As the clock ticks down to Valentine’s Day, the pressure is on to find the ideal gift. While some sweethearts may provide some clues to help with Valentine’s Day shopping, many gift-givers are on their own.
The National Retail Federation predicts that, in 2019, shoppers may match Valentine’s Day spending from a year ago, when lovebirds spent a total of $18.2 billion on gifts for their sweethearts. The estimated average spent this year will be $162. With so much money invested, shoppers no doubt want to find the best gifts possible.
“A quarter (of people who celebrate Valentine’s Day) plan to give a ‘gift of experience’ such as concert tickets or a day at the spa this year. It’s significantly more popular among younger consumers — 39 percent of those 18-24 and 45 percent of those 25-34 plan to give an experiential gift,” says the NRF.
When shopping for Valentine’s Day, try to avoid these common mistakes and choose gifts that are creative and heartfelt.
• Skip the gas station flowers, candy or last-minute gifts. Valentine’s Day is a time to show you care. If you’ve left gifting to the last minute, you may make the situation worse by giving something impersonal you picked up on an errand. If you forgot or ran out of time, simply admit you goofed or time got away from you. Then ask your sweetheart what he or she wants and go shopping together.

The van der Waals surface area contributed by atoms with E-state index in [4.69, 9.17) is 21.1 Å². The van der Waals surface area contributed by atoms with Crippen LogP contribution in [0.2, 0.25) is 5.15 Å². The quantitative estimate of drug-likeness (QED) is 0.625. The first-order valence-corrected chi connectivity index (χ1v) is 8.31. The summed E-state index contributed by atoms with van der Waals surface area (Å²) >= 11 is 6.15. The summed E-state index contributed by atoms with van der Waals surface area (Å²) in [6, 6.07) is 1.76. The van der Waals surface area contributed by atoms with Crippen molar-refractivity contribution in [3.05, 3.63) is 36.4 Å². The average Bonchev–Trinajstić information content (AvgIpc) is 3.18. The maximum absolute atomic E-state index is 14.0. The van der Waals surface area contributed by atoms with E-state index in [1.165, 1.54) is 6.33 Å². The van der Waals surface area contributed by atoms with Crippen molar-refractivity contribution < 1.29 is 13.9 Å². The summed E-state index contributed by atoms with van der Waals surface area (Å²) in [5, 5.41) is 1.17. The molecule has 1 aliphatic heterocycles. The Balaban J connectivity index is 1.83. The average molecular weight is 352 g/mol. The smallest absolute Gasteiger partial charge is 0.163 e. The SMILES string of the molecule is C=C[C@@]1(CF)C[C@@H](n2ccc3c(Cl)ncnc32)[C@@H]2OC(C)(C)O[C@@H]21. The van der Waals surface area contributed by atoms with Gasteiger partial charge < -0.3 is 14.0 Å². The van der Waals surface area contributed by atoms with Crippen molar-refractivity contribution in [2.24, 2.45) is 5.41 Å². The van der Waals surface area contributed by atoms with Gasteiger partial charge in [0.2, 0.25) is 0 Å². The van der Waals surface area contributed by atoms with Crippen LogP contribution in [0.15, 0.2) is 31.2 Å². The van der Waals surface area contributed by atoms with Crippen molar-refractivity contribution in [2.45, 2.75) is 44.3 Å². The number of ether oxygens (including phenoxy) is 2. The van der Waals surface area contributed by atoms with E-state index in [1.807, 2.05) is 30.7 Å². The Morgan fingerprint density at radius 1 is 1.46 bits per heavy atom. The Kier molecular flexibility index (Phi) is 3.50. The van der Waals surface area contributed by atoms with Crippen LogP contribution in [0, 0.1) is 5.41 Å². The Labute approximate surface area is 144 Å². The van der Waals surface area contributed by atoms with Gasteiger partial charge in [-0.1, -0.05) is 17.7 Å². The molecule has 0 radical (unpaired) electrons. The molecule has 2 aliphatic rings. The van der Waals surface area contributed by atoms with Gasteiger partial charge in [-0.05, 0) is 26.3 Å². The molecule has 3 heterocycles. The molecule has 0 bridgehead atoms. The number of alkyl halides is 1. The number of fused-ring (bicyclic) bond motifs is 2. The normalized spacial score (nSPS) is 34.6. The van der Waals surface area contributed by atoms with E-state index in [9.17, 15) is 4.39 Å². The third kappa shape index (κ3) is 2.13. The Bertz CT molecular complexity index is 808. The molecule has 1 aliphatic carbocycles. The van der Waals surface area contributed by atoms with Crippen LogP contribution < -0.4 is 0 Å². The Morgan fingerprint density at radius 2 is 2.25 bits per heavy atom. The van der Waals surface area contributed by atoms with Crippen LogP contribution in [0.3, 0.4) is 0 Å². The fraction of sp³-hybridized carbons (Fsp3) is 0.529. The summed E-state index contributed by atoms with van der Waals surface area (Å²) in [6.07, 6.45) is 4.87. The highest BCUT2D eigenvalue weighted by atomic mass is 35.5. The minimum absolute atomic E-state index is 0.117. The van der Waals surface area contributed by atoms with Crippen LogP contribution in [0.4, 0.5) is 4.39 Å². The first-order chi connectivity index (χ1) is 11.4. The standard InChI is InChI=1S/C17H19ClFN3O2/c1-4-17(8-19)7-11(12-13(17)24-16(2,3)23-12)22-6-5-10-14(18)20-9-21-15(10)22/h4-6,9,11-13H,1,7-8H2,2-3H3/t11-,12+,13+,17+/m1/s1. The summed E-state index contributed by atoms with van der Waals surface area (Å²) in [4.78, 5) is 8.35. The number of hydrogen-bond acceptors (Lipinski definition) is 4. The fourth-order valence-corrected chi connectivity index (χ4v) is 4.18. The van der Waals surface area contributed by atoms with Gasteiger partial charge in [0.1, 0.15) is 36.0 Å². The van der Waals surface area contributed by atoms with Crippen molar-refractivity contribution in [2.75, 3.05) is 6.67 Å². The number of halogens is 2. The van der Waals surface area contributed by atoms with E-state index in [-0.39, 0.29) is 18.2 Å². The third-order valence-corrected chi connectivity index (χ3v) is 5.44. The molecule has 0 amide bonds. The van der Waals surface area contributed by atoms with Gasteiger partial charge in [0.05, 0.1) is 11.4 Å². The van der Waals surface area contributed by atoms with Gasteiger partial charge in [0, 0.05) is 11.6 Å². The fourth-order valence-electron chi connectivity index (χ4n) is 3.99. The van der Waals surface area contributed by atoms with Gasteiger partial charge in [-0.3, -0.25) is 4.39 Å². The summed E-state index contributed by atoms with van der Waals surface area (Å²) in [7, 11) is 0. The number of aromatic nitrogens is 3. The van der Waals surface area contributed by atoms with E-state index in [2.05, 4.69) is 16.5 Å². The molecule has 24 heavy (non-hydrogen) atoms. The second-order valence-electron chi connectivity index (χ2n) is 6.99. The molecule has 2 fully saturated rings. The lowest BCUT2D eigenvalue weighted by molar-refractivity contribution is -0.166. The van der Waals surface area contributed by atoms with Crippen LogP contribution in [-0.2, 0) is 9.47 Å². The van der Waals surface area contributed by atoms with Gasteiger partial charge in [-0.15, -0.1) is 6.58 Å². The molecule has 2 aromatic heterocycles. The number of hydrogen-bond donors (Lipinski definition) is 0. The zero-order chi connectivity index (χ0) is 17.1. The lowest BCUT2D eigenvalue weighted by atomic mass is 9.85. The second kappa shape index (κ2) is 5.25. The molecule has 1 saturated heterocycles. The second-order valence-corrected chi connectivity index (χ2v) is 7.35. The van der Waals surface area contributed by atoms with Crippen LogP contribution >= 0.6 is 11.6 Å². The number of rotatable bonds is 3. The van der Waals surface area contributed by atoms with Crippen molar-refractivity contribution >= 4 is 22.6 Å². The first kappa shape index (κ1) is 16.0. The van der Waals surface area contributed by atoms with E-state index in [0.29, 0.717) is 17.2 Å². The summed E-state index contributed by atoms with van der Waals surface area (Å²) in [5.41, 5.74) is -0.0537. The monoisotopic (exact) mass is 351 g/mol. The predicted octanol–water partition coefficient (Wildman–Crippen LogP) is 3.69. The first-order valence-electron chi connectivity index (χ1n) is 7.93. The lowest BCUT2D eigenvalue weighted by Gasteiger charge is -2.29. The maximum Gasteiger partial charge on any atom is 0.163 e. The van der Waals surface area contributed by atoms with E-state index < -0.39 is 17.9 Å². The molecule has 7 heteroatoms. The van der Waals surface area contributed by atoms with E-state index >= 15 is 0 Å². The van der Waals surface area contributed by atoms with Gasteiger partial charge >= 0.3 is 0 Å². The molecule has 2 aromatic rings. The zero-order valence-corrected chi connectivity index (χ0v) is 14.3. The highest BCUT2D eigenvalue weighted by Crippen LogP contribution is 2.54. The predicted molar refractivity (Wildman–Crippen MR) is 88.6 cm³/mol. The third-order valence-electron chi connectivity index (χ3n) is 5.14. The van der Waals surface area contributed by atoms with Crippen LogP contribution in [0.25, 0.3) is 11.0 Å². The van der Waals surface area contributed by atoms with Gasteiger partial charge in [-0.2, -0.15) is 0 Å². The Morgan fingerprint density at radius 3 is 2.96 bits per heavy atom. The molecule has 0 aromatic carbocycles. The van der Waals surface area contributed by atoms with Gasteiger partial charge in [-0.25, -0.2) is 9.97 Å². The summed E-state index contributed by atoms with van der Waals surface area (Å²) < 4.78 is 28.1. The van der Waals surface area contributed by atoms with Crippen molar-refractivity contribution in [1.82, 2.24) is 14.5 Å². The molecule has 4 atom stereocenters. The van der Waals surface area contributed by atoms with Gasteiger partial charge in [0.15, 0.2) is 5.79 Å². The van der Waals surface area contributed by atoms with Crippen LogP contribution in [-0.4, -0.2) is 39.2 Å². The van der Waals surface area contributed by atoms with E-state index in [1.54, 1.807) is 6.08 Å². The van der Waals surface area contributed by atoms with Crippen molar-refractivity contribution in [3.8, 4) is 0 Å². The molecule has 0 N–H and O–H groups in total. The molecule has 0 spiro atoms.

• Avoid attention-getter antics. Sure, it may seem like a good idea to send 20 helium balloons and a boatload of flowers to a sweetheart’s office. But what if he or she really doesn’t like being in the limelight? Are you gifting this way for the attention you’ll receive rather than doing so to make your sweetheart happy?
• Skip the overly personal gifts. If your relationship is in its infancy and you haven’t both mutually expressed interest to take it to the next level, avoid gifts that suggest moving in together (appliances), personal fragrances, couples’ massages, or other intimate activities. Wait until the relationship has reached certain milestones before getting too personal with gifts.
• Stop trying to be helpful. If your sweetheart has expressed a desire to make certain lifestyle changes, you may think a gym membership or a subscription to a new wardrobe mail service makes a great gift. But such gifts may send the wrong message, inadvertently, and even falsely, indicating that you don’t like your partner the way he or she is.
• Pass up practical gifts. Valentine’s Day is a time to cater to fantasies and wishes more so than necessities. Even if your sweetheart needs that new electric shaver or a snow scraper for the car, go for something more special on Valentine’s Day.
Valentine’s gift-givers should focus on presents that will be meaningful to the recipient and something he or she may see as an indulgence.